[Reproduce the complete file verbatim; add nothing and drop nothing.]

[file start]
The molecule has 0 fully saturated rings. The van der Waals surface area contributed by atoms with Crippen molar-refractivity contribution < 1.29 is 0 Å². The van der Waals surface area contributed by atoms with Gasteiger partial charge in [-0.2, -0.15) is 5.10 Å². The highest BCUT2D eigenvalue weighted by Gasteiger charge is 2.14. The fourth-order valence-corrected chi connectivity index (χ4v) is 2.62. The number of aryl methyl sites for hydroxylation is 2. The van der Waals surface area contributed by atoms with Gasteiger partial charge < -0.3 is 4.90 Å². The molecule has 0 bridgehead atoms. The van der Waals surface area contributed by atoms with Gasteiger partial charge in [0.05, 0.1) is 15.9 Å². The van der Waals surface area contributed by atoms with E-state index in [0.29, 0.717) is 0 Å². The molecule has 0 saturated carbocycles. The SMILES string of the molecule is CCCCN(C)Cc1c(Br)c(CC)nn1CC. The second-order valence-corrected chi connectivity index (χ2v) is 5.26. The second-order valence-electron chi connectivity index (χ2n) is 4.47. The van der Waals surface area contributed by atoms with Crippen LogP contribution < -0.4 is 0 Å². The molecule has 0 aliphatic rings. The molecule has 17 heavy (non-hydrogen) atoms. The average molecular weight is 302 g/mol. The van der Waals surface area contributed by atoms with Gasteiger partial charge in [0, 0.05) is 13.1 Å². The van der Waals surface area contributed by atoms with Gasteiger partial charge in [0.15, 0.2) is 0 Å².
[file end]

The molecule has 0 fully saturated rings. The van der Waals surface area contributed by atoms with Crippen molar-refractivity contribution < 1.29 is 0 Å². The van der Waals surface area contributed by atoms with Gasteiger partial charge in [-0.2, -0.15) is 5.10 Å². The highest BCUT2D eigenvalue weighted by Gasteiger charge is 2.14. The fourth-order valence-corrected chi connectivity index (χ4v) is 2.62. The number of aryl methyl sites for hydroxylation is 2. The van der Waals surface area contributed by atoms with Gasteiger partial charge < -0.3 is 4.90 Å². The molecule has 0 bridgehead atoms. The van der Waals surface area contributed by atoms with Gasteiger partial charge in [0.05, 0.1) is 15.9 Å². The van der Waals surface area contributed by atoms with E-state index in [0.29, 0.717) is 0 Å². The molecule has 0 saturated carbocycles. The SMILES string of the molecule is CCCCN(C)Cc1c(Br)c(CC)nn1CC. The second-order valence-corrected chi connectivity index (χ2v) is 5.26. The second-order valence-electron chi connectivity index (χ2n) is 4.47. The van der Waals surface area contributed by atoms with Crippen LogP contribution < -0.4 is 0 Å². The molecule has 0 aliphatic rings. The molecule has 17 heavy (non-hydrogen) atoms. The average molecular weight is 302 g/mol. The van der Waals surface area contributed by atoms with Gasteiger partial charge in [0, 0.05) is 13.1 Å². The van der Waals surface area contributed by atoms with Gasteiger partial charge in [0.15, 0.2) is 0 Å².